When Tyler's father is injured, his parents start talking about selling the farm, which worries Tyler because he has had too much loss lately (his grandfather has recently passed away and his older brother is leaving for college). Instead, his parents hire three Mexican men to help. The men turn out to be a godsend ("angels" as Tyler's Mom refers to them) but bring along with them three young girls (the eldest of which, Mari, is 11 years old, the same age as Tyler). At first, Tyler doesn't want to have anything to do with them and when he finds out that the men are illegal aliens, Tyler grows upset that his parents are breaking the law. But as time passes, Tyler gets to know them better and develops a close friendship with Mari.
Alvarez's political agenda hangs heavy over this book. The book's title itself is an allusion to a US campaign to crack down on illegals during the mid-2000s and the entire structure of the book is engineered to criticize that policy. Whatever your feelings may be on the subject of immigration, the doctrinaire nature of the storytelling was very distracting to me. Truth be told, I rarely have much patience for books with an axe to grind. It seems to me that there are really only two possibilities -- you are either preaching to the choir or you are offending someone (who probably won't finish the book anyway!). Either way, it is condescending to the reader, especially in a story geared towards younger teens as this one is. Save the politics for older readers who can engage the issues intelligently!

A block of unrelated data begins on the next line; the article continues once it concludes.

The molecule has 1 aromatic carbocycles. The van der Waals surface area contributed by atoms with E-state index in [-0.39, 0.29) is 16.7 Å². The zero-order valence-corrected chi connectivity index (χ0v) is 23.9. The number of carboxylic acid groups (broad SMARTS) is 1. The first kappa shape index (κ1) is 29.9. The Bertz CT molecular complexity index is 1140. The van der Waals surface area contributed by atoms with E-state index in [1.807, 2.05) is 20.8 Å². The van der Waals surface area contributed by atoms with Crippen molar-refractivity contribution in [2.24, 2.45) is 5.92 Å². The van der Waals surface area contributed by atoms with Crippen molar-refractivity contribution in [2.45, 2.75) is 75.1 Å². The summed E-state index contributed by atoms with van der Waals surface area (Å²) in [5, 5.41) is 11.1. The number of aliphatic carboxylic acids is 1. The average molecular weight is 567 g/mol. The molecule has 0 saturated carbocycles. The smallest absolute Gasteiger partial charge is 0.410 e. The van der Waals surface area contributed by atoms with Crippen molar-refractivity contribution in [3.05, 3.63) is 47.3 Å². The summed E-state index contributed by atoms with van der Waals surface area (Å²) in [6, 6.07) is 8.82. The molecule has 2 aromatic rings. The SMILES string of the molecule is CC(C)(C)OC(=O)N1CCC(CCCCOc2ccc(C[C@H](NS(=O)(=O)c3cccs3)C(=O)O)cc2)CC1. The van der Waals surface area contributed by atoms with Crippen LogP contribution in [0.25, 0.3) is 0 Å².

Putting that complaint aside, the story itself holds up reasonably well. The side characters are a bit weak (many of them are there to serve political aims) but Tyler and Mari are nicely developed. I especially liked that their friendship remain platonic and the author didn't feel the need to create a romantic spark. The bilingual narrative is unobtrusive and adds nice color to the story. The plot itself moves along at a brisk pace and is quite entertaining.